Now the debt-and-deficit folk tell us that debt and deficits need to be cut before the economy can boom. Yes, there have been spending cuts in the US that have helped curb the growth in the deficit, but the big reason for the fall is rising job numbers and corporate profits.

And for those who see a productivity crisis in every nook and cranny in the Australian economy: take a look at what happened in America. The first estimate for productivity in the December quarter showed an annual fall of 1.8%, and a rate for 2014 as a whole of 0.8%. “Shock horror!” I hear the productivity trolls exclaim! “The Americans will have to lift their game.” But is it as bad? Productivity is notorious for being a statistic that is constantly revised, and there are two telling figures that help explain the outcome. The hundreds of thousands of jobs added in the quarter, and the number of hours worked rose 5.1%, which was much stronger than the 2.6% rise in GDP (in the first estimate). High and rapid levels of employment always depress productivity until there’s a slowing and the balance between inputs and outputs start settling. In fact, the weak productivity is confirmation of the strength of the US economic recovery. — Glenn Dyer

Rates to rise because American growth is expanding. As a result of the accelerating jobs growth, America’s first interest rate rise in more than six years will stand out in coming months. According to most US analysts, you can bet your house on that happening. And as we struggle here to get the message of what last week’s interest rate cut meant (the economy is not doing well), the looming rate rise means the US economy has finally broken free of past constraints to do what it does as the fastest and best of all the world’s economies — create jobs, very, very quickly. And there’s one more factor: consumer and business confidence is running strong — at 11-year highs according to some measures, and another out this week. That’s very different when Tony Abbott and Joe Hockey’s budget flattened confidence last May, which hasn’t moved apart from an uptick in September-October. That’s why it will take a change of leadership, treasurer and possibly another rate cut to force a pick up. — Glenn Dyer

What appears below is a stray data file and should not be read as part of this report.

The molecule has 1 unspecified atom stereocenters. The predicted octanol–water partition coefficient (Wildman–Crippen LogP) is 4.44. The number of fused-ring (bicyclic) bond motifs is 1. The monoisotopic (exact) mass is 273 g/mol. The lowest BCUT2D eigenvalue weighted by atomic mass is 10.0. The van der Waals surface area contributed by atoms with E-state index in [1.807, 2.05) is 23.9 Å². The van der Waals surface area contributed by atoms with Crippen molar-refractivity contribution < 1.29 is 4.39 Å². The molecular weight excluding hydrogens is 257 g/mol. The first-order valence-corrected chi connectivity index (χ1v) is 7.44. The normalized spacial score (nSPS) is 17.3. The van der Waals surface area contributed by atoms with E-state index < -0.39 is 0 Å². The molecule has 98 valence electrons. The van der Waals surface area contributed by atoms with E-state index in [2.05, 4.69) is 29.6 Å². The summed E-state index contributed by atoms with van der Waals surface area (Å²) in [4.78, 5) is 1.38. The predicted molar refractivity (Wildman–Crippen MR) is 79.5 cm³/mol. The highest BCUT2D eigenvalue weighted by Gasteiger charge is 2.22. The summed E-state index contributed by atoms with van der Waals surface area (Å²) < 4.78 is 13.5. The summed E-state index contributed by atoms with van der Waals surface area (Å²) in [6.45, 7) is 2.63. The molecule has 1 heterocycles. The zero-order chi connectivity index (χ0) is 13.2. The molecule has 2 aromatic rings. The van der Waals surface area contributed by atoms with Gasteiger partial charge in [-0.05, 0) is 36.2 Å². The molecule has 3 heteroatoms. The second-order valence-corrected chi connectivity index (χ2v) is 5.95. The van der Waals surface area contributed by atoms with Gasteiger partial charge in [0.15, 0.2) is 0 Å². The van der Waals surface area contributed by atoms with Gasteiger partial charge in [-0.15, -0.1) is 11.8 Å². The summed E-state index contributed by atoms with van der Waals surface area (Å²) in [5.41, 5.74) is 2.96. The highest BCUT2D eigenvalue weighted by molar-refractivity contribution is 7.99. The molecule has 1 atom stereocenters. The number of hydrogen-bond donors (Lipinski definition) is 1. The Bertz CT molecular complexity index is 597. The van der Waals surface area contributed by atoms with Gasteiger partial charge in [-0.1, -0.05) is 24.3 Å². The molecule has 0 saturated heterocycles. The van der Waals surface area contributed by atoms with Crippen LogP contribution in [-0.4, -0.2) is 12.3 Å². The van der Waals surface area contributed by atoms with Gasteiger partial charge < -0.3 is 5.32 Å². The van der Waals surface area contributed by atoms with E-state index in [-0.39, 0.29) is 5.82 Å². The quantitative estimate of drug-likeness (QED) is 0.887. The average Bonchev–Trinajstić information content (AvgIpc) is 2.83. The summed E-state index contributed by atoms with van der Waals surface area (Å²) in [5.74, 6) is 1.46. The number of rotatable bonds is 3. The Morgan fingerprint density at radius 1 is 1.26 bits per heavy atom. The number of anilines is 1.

Watch the Australian sharemarket. And to think there was mass cheering for the rate cut last week in Australia from the RBA! It was cheering for all the wrong reasons, as the solid US growth and jobs boom show, growth is good, especially when everyone is sick of talking about stagnation or deflation. We cut because the economy is sliding and slowing on the downside, not on the upside. That makes the sharemarket surge here a little hard to understand. Today, the Australian market will attempt a record 13 consecutive days of rises — our market has been performing better than the US in the past couple of weeks. Looking for explanations, here’s one not considered by the analysts — Tony Abbott’s leadership woes. Abbott managed to hold on and defeat this morning’s spill motion, but will the market go on rising, or fall into a funk? — Glenn Dyer

Peter Fray